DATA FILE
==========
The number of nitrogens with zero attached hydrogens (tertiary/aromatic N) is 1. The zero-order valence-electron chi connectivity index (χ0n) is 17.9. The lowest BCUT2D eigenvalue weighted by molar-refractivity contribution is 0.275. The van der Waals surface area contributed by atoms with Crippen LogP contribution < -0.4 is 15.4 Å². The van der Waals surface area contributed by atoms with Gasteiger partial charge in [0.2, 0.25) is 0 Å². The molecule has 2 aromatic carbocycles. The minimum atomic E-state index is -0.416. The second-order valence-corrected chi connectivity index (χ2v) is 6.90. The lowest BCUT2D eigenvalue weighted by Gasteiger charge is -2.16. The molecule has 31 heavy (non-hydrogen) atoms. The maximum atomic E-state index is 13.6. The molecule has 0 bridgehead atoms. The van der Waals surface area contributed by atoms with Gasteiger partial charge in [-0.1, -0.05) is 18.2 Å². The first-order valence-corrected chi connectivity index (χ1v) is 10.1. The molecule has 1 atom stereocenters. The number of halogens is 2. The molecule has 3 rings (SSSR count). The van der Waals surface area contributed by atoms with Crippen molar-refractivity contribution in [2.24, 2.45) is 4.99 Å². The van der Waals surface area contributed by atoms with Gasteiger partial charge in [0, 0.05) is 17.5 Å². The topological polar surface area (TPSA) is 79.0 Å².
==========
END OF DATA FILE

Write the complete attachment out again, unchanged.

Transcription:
The number of nitrogens with zero attached hydrogens (tertiary/aromatic N) is 1. The zero-order valence-electron chi connectivity index (χ0n) is 17.9. The lowest BCUT2D eigenvalue weighted by molar-refractivity contribution is 0.275. The van der Waals surface area contributed by atoms with Crippen LogP contribution < -0.4 is 15.4 Å². The van der Waals surface area contributed by atoms with Gasteiger partial charge in [0.2, 0.25) is 0 Å². The molecule has 2 aromatic carbocycles. The minimum atomic E-state index is -0.416. The second-order valence-corrected chi connectivity index (χ2v) is 6.90. The lowest BCUT2D eigenvalue weighted by Gasteiger charge is -2.16. The molecule has 31 heavy (non-hydrogen) atoms. The maximum atomic E-state index is 13.6. The molecule has 0 bridgehead atoms. The van der Waals surface area contributed by atoms with Gasteiger partial charge in [-0.1, -0.05) is 18.2 Å². The first-order valence-corrected chi connectivity index (χ1v) is 10.1. The molecule has 1 atom stereocenters. The number of halogens is 2. The molecule has 3 rings (SSSR count). The van der Waals surface area contributed by atoms with Crippen molar-refractivity contribution in [2.24, 2.45) is 4.99 Å². The van der Waals surface area contributed by atoms with Gasteiger partial charge in [0, 0.05) is 17.5 Å². The topological polar surface area (TPSA) is 79.0 Å².